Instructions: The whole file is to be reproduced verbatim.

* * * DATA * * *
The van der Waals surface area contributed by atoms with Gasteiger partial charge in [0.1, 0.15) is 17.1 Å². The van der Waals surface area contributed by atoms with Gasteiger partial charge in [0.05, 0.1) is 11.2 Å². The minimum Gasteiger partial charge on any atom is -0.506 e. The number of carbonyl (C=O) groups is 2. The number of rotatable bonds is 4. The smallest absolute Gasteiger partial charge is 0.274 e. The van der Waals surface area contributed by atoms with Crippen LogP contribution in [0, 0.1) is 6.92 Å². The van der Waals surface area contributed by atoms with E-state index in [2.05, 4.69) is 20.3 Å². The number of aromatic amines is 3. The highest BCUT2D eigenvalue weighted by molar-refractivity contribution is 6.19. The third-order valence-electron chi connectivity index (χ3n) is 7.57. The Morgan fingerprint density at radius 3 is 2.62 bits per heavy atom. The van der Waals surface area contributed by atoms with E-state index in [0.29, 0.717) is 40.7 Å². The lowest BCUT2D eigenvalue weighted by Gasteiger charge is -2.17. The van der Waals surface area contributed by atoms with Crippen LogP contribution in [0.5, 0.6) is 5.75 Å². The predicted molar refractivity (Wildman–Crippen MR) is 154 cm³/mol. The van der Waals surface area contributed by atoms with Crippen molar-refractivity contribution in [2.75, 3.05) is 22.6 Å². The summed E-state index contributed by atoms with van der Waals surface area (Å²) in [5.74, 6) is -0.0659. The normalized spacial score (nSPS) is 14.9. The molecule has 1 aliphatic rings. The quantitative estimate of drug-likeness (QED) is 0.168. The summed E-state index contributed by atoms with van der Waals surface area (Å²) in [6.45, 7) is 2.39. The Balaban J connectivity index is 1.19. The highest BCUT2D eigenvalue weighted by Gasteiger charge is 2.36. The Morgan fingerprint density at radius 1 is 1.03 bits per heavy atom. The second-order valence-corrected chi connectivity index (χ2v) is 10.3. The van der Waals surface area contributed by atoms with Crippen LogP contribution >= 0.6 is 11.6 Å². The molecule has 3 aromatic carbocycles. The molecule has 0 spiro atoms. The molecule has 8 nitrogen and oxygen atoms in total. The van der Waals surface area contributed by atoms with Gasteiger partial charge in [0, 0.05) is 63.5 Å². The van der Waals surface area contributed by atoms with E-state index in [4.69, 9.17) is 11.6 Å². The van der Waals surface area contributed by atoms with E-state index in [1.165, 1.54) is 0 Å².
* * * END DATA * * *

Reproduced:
The van der Waals surface area contributed by atoms with Gasteiger partial charge in [0.1, 0.15) is 17.1 Å². The van der Waals surface area contributed by atoms with Gasteiger partial charge in [0.05, 0.1) is 11.2 Å². The minimum Gasteiger partial charge on any atom is -0.506 e. The number of carbonyl (C=O) groups is 2. The number of rotatable bonds is 4. The smallest absolute Gasteiger partial charge is 0.274 e. The van der Waals surface area contributed by atoms with Crippen LogP contribution in [0, 0.1) is 6.92 Å². The van der Waals surface area contributed by atoms with E-state index in [2.05, 4.69) is 20.3 Å². The number of aromatic amines is 3. The highest BCUT2D eigenvalue weighted by molar-refractivity contribution is 6.19. The third-order valence-electron chi connectivity index (χ3n) is 7.57. The Morgan fingerprint density at radius 3 is 2.62 bits per heavy atom. The van der Waals surface area contributed by atoms with E-state index in [0.29, 0.717) is 40.7 Å². The lowest BCUT2D eigenvalue weighted by Gasteiger charge is -2.17. The van der Waals surface area contributed by atoms with Crippen LogP contribution in [0.5, 0.6) is 5.75 Å². The predicted molar refractivity (Wildman–Crippen MR) is 154 cm³/mol. The van der Waals surface area contributed by atoms with Crippen molar-refractivity contribution in [2.75, 3.05) is 22.6 Å². The summed E-state index contributed by atoms with van der Waals surface area (Å²) in [5.74, 6) is -0.0659. The normalized spacial score (nSPS) is 14.9. The molecule has 1 aliphatic rings. The quantitative estimate of drug-likeness (QED) is 0.168. The summed E-state index contributed by atoms with van der Waals surface area (Å²) in [6.45, 7) is 2.39. The Balaban J connectivity index is 1.19. The highest BCUT2D eigenvalue weighted by Gasteiger charge is 2.36. The Morgan fingerprint density at radius 1 is 1.03 bits per heavy atom. The second-order valence-corrected chi connectivity index (χ2v) is 10.3. The van der Waals surface area contributed by atoms with Crippen LogP contribution >= 0.6 is 11.6 Å². The molecule has 3 aromatic carbocycles. The molecule has 0 spiro atoms. The molecule has 8 nitrogen and oxygen atoms in total. The van der Waals surface area contributed by atoms with Gasteiger partial charge in [0, 0.05) is 63.5 Å². The van der Waals surface area contributed by atoms with E-state index in [4.69, 9.17) is 11.6 Å². The van der Waals surface area contributed by atoms with E-state index in [1.165, 1.54) is 0 Å².